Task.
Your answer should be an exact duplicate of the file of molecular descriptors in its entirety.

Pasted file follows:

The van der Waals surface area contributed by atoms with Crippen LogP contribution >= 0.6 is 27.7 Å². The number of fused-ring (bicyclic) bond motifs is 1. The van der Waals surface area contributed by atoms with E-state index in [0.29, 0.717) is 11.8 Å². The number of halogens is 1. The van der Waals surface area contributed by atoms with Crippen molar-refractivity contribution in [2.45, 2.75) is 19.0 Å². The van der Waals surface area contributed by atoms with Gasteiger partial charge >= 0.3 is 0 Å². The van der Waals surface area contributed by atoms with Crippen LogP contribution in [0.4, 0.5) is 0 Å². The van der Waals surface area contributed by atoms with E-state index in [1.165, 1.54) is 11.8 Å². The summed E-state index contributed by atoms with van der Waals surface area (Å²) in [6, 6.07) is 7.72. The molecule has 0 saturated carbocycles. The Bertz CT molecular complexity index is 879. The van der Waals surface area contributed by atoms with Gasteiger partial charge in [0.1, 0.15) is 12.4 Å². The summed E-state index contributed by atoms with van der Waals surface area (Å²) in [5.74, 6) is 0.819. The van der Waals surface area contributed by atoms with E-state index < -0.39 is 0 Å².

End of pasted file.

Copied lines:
The van der Waals surface area contributed by atoms with Crippen LogP contribution >= 0.6 is 27.7 Å². The number of fused-ring (bicyclic) bond motifs is 1. The van der Waals surface area contributed by atoms with E-state index in [0.29, 0.717) is 11.8 Å². The number of halogens is 1. The van der Waals surface area contributed by atoms with Crippen molar-refractivity contribution in [2.45, 2.75) is 19.0 Å². The van der Waals surface area contributed by atoms with Gasteiger partial charge >= 0.3 is 0 Å². The van der Waals surface area contributed by atoms with Crippen LogP contribution in [0.4, 0.5) is 0 Å². The van der Waals surface area contributed by atoms with E-state index in [1.165, 1.54) is 11.8 Å². The summed E-state index contributed by atoms with van der Waals surface area (Å²) in [6, 6.07) is 7.72. The molecule has 0 saturated carbocycles. The Bertz CT molecular complexity index is 879. The van der Waals surface area contributed by atoms with Gasteiger partial charge in [0.1, 0.15) is 12.4 Å². The summed E-state index contributed by atoms with van der Waals surface area (Å²) in [5.74, 6) is 0.819. The van der Waals surface area contributed by atoms with E-state index < -0.39 is 0 Å².